• FIFTIES
  • 1919
    Age 50
    In the summer of 1919, after Lewis' speech, the economic and social tensions of the postwar years erupted in numerous white racial attacks against blacks in northern and midwestern cities where blacks had migrated by the thousands and were competing with recent European immigrants; it was called Red Summer.
    More Details Hide Details
    In 1919, Lewis was one of the signatories to a call published in the New York Herald for a National Conference on Lynching, intended to take concerted action against the widespread practice of lynching and lawlessness in primarily Southern states.
    More Details Hide Details Lynching had reached what is now seen as a peak in the South around the turn of the century, the period when those states imposed white supremacy.
  • FORTIES
  • 1913
    Age 44
    Lewis's tenure as Assistant Attorney General ended with Taft's presidency in 1913, as these are political appointee positions tied to particular administrations.
    More Details Hide Details Taft recommended Lewis for appointment as a Massachusetts Superior Court judge, but the state's governor, Eugene Foss, declined to make the appointment. Lewis returned to Massachusetts and entered the private practice of law. He developed a reputation as an outstanding trial lawyer and appeared before the United States Supreme Court on more than a dozen occasions. He remained active in Republican politics while practicing law. Among his cases, he represented persons accused of bootlegging and corruption, in addition to those challenging racial discrimination. Throughout his career, Lewis was outspoken on issues of race and discrimination. After a white barber in Cambridge refused to shave Lewis, he filed a suit seeking $5,000 in damages and successfully lobbied for the passage of a Massachusetts law prohibiting racial discrimination in places of public accommodation. In 1902, Lewis delivered an address on race relations to a gathering of Amherst College alumni. Lewis called race the "transcendent problem" facing the country, referring to the recent Spanish–American War, the disfranchisement of blacks in the South by new state constitutions, and the imposition of Jim Crow, which deprived blacks of civil rights, in his remarks:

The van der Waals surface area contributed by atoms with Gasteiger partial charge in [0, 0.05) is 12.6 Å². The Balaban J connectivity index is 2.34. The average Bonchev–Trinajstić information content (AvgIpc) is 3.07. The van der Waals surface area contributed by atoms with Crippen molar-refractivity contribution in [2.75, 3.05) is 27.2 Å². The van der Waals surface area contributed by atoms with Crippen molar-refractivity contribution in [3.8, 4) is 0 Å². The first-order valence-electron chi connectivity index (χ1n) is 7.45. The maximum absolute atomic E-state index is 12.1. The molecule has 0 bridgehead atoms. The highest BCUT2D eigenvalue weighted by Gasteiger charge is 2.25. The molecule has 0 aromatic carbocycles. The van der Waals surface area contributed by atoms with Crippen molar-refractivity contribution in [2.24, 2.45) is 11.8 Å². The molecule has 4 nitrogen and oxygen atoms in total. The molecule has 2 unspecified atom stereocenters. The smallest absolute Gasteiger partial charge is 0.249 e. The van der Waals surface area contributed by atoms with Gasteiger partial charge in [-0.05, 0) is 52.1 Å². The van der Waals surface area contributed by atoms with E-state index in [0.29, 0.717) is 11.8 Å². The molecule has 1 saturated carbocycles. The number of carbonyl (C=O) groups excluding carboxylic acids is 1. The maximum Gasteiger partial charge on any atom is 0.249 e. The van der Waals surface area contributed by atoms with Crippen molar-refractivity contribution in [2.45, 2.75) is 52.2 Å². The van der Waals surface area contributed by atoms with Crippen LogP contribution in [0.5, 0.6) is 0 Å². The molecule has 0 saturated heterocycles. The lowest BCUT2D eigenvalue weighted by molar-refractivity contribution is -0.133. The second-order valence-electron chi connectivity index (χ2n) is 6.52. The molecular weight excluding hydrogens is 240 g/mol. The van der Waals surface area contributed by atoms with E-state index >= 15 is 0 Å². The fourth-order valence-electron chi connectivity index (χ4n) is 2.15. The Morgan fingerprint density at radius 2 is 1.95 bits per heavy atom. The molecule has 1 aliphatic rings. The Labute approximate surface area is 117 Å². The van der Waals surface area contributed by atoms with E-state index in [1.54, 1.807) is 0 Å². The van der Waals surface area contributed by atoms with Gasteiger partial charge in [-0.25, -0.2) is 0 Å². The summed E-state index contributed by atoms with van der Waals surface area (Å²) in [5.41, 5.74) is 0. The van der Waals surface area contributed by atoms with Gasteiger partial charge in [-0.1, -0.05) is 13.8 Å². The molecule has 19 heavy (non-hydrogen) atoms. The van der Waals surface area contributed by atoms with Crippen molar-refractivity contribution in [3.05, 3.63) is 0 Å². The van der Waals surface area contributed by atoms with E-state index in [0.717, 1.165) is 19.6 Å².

• 1912
    Age 43
    When the ABA's executive committee voted to oust Lewis in early 1912, U.S. Attorney General George W. Wickersham sent a "spirited letter" to each of the 4,700 members of the ABA condemning the decision.
    More Details Hide Details While northern newspapers congratulated Lewis and Wickersham for their stance, a North Carolina newspaper criticized Lewis for his lack of "good manners" in refusing to resign: The insistence of William H. Lewis of Boston, now an Assistant Attorney General, that he retain his membership in the American Bar Association notwithstanding objections is due condemnation upon other grounds than those of race. He would probably not have been elected if it had been known by the majority of delegate who he was. Having thus slipped into an organization, he should offer his resignation pending a real decision of the matter. This is simply what any one elected to any manner of organization through any sort of ignorance or misapprehension is required by good manners to do. Lewis became an advocate for African Americans in the legal profession. During the fight over his removal from the ABA, Lewis published an article saying that many white men "know intimately only the depraved, ignorant, vicious negros – those who helped to keep the dockets filled." He called for blacks to train and form "an army of negro lawyers of strong hearts, cool heads, and sane judgment", to help the large number of African Americans who were "exploited, swindled and misused".